Walmart stores that ran a targeted sustainable seafood campaign have seen a significant lift in fresh seafood sales, an executive with the leading global retailer said.
Starting this spring, Walmart launched a massive store signage campaign for both fresh and frozen seafood “to communicate more clearly to customers the quality, value, and sustainability of the seafood they buy at Walmart,” Jacqui Lyons, divisional merchandise manager for seafood and seasonal meat for Walmart U.S. said in a press release from FMI - The Food Industry Association.
Stores running the campaign and investing in sustainable seafood space and assortment changes have realized around a 25 percent improvement in fresh seafood sales compared to the rest of Walmart’s U.S. stores, according to Lyons.
“Consumers are responding positively,” Lyons said. “Providing more transparency is clearly what the customer has been asking for and we will continue to find ways to do so.”
Walmart is also stepping up sustainable seafood marketing for National Seafood Month, with its Online Grocery program is featuring sustainable seafood throughout October.
“We’re sharing online recipes, entertaining ideas, a shopping guide with information about seafood certifications, and newly launched ‘ready-to-eat’ meals that include high-quality, budget-friendly sustainable seafood offerings with lots of flavor,” said Jessica Baldini, Walmart’s merchant for shelf stable proteins.
Lyons also praised certification programs’ National Seafood Month consumer education initiatives, such as the Marine Stewardship Council’s "Good for You and the Ocean Too" campaign, which is focused on deepening understanding of its Blue Fish eco-label. In addition, the Global Aquaculture Alliance’s Instagram influencer campaign is urging dietitians and nutritionists post certified sustainable seafood recipes, Lyons said.
Walmart began working toward sourcing certified, wild-caught seafood in 2006. Now, around 98 percent of its wild-caught seafood is certified sustainable or from a fishery improvement project (FIP), according to Lyons.
In 2016, Walmart announced a goal to sustainably source at least 20 key commodities by 2025, including seafood, according to Baldini. One of the key 2025 goals was sourcing its Great Value canned tuna either from Marine Stewardship Council (MSC)-certified fisheries or time-bound FIPs actively working toward MSC approval. Walmart reached that goal earlier than expected, it announced in June on World Oceans Day. The tuna change came about much earlier than expected due to “a lot of planning and preparing across the full supply chain,” Baldini said.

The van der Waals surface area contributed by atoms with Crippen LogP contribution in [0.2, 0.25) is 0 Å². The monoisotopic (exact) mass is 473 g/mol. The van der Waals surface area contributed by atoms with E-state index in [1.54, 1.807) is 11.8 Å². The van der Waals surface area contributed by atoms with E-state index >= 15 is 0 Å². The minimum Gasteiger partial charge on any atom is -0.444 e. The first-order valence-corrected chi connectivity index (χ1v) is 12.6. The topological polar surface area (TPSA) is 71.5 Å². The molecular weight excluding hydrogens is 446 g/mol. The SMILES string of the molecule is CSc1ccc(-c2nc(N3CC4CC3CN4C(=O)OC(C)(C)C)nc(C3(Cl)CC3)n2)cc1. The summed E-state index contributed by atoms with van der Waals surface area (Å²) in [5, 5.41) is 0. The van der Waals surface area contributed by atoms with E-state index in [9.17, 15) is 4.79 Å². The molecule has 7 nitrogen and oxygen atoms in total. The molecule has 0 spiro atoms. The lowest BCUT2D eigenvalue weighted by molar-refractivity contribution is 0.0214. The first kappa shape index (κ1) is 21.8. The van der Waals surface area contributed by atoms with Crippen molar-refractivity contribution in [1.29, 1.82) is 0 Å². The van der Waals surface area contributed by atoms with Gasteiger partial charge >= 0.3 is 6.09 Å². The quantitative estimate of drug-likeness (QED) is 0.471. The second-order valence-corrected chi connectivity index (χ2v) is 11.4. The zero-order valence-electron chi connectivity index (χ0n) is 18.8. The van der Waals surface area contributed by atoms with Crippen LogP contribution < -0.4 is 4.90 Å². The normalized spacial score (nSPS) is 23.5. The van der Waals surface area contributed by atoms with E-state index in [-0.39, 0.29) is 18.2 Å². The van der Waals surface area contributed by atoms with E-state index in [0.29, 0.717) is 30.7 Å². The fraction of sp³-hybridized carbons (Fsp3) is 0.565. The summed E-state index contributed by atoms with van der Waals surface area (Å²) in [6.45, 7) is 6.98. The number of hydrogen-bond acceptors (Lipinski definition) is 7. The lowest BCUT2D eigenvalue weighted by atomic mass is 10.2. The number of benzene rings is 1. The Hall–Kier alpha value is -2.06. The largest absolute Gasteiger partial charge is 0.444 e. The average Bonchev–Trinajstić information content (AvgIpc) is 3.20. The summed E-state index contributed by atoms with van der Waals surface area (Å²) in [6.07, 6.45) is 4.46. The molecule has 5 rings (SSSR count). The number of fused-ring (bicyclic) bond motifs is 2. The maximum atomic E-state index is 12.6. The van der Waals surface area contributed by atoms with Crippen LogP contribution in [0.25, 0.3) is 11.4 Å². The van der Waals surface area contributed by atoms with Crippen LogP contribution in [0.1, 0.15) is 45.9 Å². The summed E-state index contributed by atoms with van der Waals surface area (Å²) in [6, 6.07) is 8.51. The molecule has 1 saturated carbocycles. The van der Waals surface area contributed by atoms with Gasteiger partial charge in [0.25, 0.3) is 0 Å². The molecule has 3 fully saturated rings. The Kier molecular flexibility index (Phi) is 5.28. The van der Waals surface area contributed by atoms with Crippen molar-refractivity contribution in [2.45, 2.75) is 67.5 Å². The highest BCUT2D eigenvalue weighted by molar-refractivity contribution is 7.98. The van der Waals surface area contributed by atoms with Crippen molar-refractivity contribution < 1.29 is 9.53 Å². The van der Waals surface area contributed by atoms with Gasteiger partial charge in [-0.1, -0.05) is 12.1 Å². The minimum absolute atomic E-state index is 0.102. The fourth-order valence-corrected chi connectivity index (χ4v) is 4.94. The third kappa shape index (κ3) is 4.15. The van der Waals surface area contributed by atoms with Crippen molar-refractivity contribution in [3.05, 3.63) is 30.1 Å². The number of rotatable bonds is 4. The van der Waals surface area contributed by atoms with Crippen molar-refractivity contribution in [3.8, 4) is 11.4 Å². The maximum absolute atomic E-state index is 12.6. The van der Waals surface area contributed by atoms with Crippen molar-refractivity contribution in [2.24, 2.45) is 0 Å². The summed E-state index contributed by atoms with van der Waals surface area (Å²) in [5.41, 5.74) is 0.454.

“After gaining internal alignment and support from Walmart’s leaders, the seafood buying team communicated the roadmap across the supply chain, which we believe was key to seeing progression and results,” Baldini said. “Being able to pull all stakeholders into a room together to learn from each other and discuss milestones, goals and challenges was – and will remain – an important step in our journey.”
Through the initiative, Walmart’s seafood suppliers are being encouraged to obtain sustainability certification, Lyons said.
“People want to feel good about the products they buy, and our customers count on us to deliver access to safe, healthier, and affordable products in a way that is sustainable,” Lyons said. “That’s why Walmart encourages suppliers to certify their products and works with them to increase transparency and traceability back to products’ origins.”
Seafood suppliers should also report their progress using the Seafood Metrics System, managed by Sustainable Fisheries Partnership, Lyons said.
“This system helps measure and track supplier performance on sustainable sourcing,” she said.
Based on the SFP supplier reports, Walmart shares aggregated seafood data publicly through the Ocean Disclosure Project as well as Walmart’s annual ESG report.
Photos courtesy of FMI - The Food Industry Assocation